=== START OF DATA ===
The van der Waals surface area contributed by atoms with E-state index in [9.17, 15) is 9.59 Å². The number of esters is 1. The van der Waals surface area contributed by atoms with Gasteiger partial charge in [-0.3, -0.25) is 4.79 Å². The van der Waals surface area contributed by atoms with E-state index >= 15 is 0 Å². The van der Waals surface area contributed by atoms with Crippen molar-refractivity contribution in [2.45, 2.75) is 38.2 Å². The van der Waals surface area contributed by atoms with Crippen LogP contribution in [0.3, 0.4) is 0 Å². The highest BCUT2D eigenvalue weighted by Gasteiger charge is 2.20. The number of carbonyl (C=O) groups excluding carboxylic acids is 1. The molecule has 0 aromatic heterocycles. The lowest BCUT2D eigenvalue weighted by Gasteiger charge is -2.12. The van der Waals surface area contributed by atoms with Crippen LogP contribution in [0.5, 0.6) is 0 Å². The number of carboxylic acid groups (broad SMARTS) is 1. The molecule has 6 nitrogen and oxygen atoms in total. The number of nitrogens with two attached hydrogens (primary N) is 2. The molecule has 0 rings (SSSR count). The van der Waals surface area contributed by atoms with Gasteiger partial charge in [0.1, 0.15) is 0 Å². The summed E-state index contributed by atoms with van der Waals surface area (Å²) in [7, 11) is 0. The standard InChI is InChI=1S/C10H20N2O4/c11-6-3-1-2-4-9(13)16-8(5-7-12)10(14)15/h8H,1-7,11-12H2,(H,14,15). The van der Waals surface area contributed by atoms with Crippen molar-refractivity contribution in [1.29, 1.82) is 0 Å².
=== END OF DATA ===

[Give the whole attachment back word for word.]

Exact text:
The van der Waals surface area contributed by atoms with E-state index in [9.17, 15) is 9.59 Å². The number of esters is 1. The van der Waals surface area contributed by atoms with Gasteiger partial charge in [-0.3, -0.25) is 4.79 Å². The van der Waals surface area contributed by atoms with E-state index >= 15 is 0 Å². The van der Waals surface area contributed by atoms with Crippen molar-refractivity contribution in [2.45, 2.75) is 38.2 Å². The van der Waals surface area contributed by atoms with Crippen LogP contribution in [0.3, 0.4) is 0 Å². The highest BCUT2D eigenvalue weighted by Gasteiger charge is 2.20. The number of carbonyl (C=O) groups excluding carboxylic acids is 1. The molecule has 0 aromatic heterocycles. The lowest BCUT2D eigenvalue weighted by Gasteiger charge is -2.12. The van der Waals surface area contributed by atoms with Crippen LogP contribution in [0.5, 0.6) is 0 Å². The number of carboxylic acid groups (broad SMARTS) is 1. The molecule has 6 nitrogen and oxygen atoms in total. The number of nitrogens with two attached hydrogens (primary N) is 2. The molecule has 0 rings (SSSR count). The van der Waals surface area contributed by atoms with Gasteiger partial charge in [0.1, 0.15) is 0 Å². The summed E-state index contributed by atoms with van der Waals surface area (Å²) in [7, 11) is 0. The standard InChI is InChI=1S/C10H20N2O4/c11-6-3-1-2-4-9(13)16-8(5-7-12)10(14)15/h8H,1-7,11-12H2,(H,14,15). The van der Waals surface area contributed by atoms with Crippen molar-refractivity contribution in [1.29, 1.82) is 0 Å².